Duke 5.5-Point Favorite Vs. Michigan State In Final Four
Very early in the season, Duke beat Michigan State 81-71 at a neutral site, but Bovada oddsmakers expect a closer game in the Final Four opener in Indianapolis on Saturday as the Blue Devils are 5.5-point favorites with a total of 139.
Izzo Does It Again
Michigan State is the unquestioned underdog in this Final Four, though given the presence of Coach Tom Izzo and his six previous Final Fours, no one is dismissing the Spartans as a run-of-the-mill No. 7 seed. Will Duke, back in the Final Four for the first time since 2010, fend off the MSU challenge and give Coach Mike Krzyzewski a shot at national title No. 5? Most people think MSU has little shot.
Izzo's seven Final Four appearances since 1999 are more than any other coach in college basketball during that stretch (Krzyzewski of Duke and Roy Williams, at Kansas and North Carolina, have five in that same span). And he has more wins as a lower-seeded team (13) against a higher-seeded team than anyone in NCAA tournament history.
But the Final Four has been a different challenge for the Spartans. Aside from winning the 2000 national championship with wins over Wisconsin and Florida, Michigan State has gone 1-5 on the season's final weekend, with its only other national championship game being a loss to Tyler Hansbrough-led UNC in 2009.
Dozen For Coach K
Krzyzewski tied legendary UCLA coach John Wooden with his 12th Final Four appearance, yet his team's youth makes its trip to Indianapolis next weekend unlike any he has made before. While MSU's three best players, Travis Trice, Branden Dawson and Denzel Valentine, are all upperclassmen, Duke's three best of Jahlil Okafor, Justise Winslow and Tyus Jones are freshmen. Of course, it's not only the freshmen who have helped Duke complete its run to the Final Four. With only eight players in the rotation, everyone plays a key role and no one has been more instrumental than senior guard Quinn Cook.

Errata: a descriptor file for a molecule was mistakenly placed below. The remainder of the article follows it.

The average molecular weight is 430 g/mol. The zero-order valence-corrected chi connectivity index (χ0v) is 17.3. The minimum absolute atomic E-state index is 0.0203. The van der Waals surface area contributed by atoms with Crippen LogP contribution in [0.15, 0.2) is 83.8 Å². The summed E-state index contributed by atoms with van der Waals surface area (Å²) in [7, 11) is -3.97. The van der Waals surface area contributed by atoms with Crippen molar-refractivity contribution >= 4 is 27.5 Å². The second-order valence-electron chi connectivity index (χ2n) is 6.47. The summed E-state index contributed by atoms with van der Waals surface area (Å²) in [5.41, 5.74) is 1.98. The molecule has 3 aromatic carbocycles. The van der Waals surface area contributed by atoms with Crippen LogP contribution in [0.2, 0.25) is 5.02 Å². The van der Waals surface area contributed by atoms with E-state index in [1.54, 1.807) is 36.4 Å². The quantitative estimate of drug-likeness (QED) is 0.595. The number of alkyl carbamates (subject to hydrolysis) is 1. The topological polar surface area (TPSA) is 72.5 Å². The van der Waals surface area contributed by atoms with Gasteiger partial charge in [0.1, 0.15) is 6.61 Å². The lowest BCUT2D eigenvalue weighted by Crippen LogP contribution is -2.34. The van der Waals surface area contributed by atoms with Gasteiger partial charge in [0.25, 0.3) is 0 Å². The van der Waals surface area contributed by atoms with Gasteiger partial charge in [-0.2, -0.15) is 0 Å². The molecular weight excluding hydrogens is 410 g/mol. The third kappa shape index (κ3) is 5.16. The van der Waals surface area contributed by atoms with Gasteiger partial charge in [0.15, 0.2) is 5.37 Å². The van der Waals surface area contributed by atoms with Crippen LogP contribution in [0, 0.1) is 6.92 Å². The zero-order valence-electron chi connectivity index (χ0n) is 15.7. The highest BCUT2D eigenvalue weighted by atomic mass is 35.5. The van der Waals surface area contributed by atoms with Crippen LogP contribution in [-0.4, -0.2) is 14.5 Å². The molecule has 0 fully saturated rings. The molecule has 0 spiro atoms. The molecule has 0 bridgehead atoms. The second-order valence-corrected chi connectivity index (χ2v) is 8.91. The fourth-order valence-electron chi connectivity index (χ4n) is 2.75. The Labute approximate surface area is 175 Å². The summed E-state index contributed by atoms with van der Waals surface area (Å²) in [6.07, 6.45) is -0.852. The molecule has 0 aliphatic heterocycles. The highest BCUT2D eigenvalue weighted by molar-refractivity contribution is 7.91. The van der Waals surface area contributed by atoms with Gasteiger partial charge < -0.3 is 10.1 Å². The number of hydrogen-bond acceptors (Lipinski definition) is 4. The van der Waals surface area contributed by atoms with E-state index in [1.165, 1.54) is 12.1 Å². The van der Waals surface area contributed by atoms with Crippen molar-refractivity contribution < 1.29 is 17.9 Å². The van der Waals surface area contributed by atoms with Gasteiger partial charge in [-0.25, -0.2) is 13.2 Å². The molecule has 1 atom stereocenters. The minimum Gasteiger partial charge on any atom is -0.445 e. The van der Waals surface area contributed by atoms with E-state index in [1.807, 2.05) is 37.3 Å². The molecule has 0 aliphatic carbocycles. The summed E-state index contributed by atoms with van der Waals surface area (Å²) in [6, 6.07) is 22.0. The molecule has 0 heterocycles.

If the Spartans (27-11) are going to advance past the Blue Devils (33-4) on Saturday in the national semifinals at Indianapolis' Lucas Oil Stadium, they'll need to demonstrate a better defense from the teams' first meeting. Both teams have improved since then, and both are excelling on different sides of the ball — MSU's tournament defensive field-goal percentage (33.9) is second among teams that have played more than one game, and Duke is third in the country this season in shooting (50.2%).
"I think our defense is a lot better now," Dawson said when asked about an 81-71 loss to Duke in the Champions Classic on Nov. 18 in Indianapolis. The Blue Devils shot 54% (27-for-50) from the field that night and 7-for-14 from three, though they also got 24 points off 13 turnovers. Cook scored 19 points, Jones and Okafor 17 apiece, and Winslow 15. Then, Duke started with a big lineup that featured Winslow at small forward and Amile Jefferson at power forward. Now, Krzyzewski is starting small with guard Matt Jones replacing Jefferson, and Winslow at power forward.
Michigan State trailed nearly the entire game on Nov. 18, but got to within three points with 12:19 to go at Bankers Life Fieldhouse. Duke then went on a seven-point run and take control the rest of the way. Michigan State players say they've developed better chemistry and depth since then and learned how to play better team defense.
"Our chemistry really wasn't there, it was the beginning of the season," Dawson said. "We took that, we watched film, we had too many turnovers, we didn't do a great job on Jahlil (Okafor). I think our defense is a lot better now."
Duke is the +300 second-favorite at Bovada to win the national title and Michigan State the +800 long shot.
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